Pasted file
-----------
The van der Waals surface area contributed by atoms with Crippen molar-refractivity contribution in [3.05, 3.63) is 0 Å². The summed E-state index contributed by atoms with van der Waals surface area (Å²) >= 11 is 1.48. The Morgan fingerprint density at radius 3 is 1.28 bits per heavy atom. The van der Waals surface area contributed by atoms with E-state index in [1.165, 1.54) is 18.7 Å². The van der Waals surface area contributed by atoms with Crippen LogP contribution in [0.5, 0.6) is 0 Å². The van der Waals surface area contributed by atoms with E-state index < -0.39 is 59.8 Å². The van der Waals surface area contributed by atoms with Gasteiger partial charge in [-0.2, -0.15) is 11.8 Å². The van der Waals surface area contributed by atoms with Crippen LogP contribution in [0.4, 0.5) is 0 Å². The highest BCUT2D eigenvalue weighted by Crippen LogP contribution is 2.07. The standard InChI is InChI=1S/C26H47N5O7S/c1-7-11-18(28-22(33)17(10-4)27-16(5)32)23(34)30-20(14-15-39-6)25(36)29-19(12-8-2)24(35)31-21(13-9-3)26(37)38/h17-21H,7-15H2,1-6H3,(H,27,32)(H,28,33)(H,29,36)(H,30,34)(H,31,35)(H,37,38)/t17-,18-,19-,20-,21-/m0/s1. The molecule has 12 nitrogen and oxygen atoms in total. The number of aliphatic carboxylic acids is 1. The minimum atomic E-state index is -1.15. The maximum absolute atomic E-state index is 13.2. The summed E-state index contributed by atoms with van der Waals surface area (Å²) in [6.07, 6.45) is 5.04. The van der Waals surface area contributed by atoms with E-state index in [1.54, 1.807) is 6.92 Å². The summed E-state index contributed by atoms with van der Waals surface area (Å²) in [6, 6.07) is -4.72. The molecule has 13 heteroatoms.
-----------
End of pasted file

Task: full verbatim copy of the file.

The van der Waals surface area contributed by atoms with Crippen molar-refractivity contribution in [3.05, 3.63) is 0 Å². The summed E-state index contributed by atoms with van der Waals surface area (Å²) >= 11 is 1.48. The Morgan fingerprint density at radius 3 is 1.28 bits per heavy atom. The van der Waals surface area contributed by atoms with E-state index in [1.165, 1.54) is 18.7 Å². The van der Waals surface area contributed by atoms with Crippen LogP contribution in [0.5, 0.6) is 0 Å². The van der Waals surface area contributed by atoms with E-state index < -0.39 is 59.8 Å². The van der Waals surface area contributed by atoms with Gasteiger partial charge in [-0.2, -0.15) is 11.8 Å². The van der Waals surface area contributed by atoms with Crippen LogP contribution in [0.4, 0.5) is 0 Å². The highest BCUT2D eigenvalue weighted by Crippen LogP contribution is 2.07. The standard InChI is InChI=1S/C26H47N5O7S/c1-7-11-18(28-22(33)17(10-4)27-16(5)32)23(34)30-20(14-15-39-6)25(36)29-19(12-8-2)24(35)31-21(13-9-3)26(37)38/h17-21H,7-15H2,1-6H3,(H,27,32)(H,28,33)(H,29,36)(H,30,34)(H,31,35)(H,37,38)/t17-,18-,19-,20-,21-/m0/s1. The molecule has 12 nitrogen and oxygen atoms in total. The number of aliphatic carboxylic acids is 1. The minimum atomic E-state index is -1.15. The maximum absolute atomic E-state index is 13.2. The summed E-state index contributed by atoms with van der Waals surface area (Å²) in [6.07, 6.45) is 5.04. The van der Waals surface area contributed by atoms with E-state index in [1.54, 1.807) is 6.92 Å². The summed E-state index contributed by atoms with van der Waals surface area (Å²) in [6, 6.07) is -4.72. The molecule has 13 heteroatoms.